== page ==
Writers are monsters: Elizabeth Taylor – Angel

Elizabeth Taylor, Angel. First published 1957; my edition: Virago Modern Classics, 2013.

‘Writers are monsters’, Hilary Mantel concludes in her introduction to this VMC edition. The gloriously inappropriately named protagonist of Elizabeth Taylor’s novel is a bestselling writer (born in 1885) of terrible romantic fiction. She’s the antithesis of her creator: Taylor writes her meticulously acute observation of ordinary lives, usually in unexciting suburban bourgeois settings, able through her sensitive writer’s antennae to pick up the tiniest signals of emotion and strangeness; her style is crisp, clear, restrained. Angel writes outrageously romantic, borderline salacious period melodramas with two-dimensional characters, dredged up from the shallow pool of her limited sensibility in luridly clichéd, overwritten prose. She’s opinionated and ignorant, and hates books and reading almost as much as she dislikes real people and life:

She had never cared much for books, because they did not seem to be about her…

When asked by her publisher when they first meet what authors she’s read and liked, she’s at a loss:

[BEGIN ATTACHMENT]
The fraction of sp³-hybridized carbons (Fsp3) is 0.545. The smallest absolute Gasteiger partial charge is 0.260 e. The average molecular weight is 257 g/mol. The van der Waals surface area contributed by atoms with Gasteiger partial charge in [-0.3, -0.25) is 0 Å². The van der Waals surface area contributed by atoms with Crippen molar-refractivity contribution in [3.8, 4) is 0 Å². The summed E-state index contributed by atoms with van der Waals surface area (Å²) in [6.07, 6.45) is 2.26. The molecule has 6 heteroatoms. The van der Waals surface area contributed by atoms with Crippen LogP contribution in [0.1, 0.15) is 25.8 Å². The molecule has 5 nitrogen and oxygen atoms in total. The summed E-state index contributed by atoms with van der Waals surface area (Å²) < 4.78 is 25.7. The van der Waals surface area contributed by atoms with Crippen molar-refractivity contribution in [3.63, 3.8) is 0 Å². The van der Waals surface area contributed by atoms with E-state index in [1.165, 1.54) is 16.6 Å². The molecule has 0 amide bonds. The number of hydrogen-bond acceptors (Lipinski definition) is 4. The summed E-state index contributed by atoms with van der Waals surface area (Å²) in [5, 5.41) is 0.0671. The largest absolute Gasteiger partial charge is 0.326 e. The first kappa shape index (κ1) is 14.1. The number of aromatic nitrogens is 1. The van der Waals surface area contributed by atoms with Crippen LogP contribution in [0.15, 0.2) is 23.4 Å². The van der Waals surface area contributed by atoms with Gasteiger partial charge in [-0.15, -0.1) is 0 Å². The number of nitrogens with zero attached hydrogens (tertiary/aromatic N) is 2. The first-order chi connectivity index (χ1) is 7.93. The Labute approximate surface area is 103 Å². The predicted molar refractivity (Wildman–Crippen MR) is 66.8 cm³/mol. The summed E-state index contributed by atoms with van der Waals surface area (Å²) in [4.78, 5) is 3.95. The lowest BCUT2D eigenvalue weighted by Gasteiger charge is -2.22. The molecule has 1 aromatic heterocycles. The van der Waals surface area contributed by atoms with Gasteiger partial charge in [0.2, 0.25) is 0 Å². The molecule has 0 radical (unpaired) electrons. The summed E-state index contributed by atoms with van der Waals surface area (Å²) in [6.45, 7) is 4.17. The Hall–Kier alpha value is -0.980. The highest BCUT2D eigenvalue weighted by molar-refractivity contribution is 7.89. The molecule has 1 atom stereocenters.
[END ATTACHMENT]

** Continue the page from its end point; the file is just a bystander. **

“I quite liked Shakespeare,” she admitted. “Except when he is trying to be funny.”

Angel escapes from and triumphs over reality in her daydreams; ‘she was menaced by intimations of the truth’. Henry James aspired to write ‘the real thing’; Angel

had removed herself, romantically, from the evidence of her senses: the reality of what she could learn by touching, tasting, was banished as a trivial annoyance, scored out as irrelevant.

These adolescent fantasies develop into her badly written stories as antidote to her drab, squalid life above a grocer’s shop in a dismal slum in a bleak industrial city.

It’s a novel that’s as bitter about the dreadful taste of a reading public that makes Angel a fortune from her scribbling as it is about the awful, exposed solitude of the writer’s life.

Elizabeth Taylor, cover of 'Angel'Perhaps that sounds a bit grim – but it’s a very funny, beautifully written book. From the opening words, when we’re treated to the only direct quotation in the novel of Angel’s execrable, purple prose style – an extract from a story written for her teacher (though it’s a style imitated viciously by one of her subsequent publishers) – it’s clear that Taylor has created a deliciously outrageous monster.

There are telling glimpses of the mediocrity of the adults around her that inspire Angel’s venomous animosity from the outset, such as that dull, narrow-minded teacher at a pretentious but useless private school:

She doesn’t believe I wrote it, she thought, glancing with contempt at the flustered little woman with the slipping pince-nez and bird’s-nest hair. Who does she think wrote it if I didn’t? Who does she think could? What a way to spend your life – fussing about with school lessons, getting chalk all over your skirt, going home to lodgings at night to work out the next day’s Shakespeare – cut to page this, line that, so that we don’t have to read the word ‘womb’.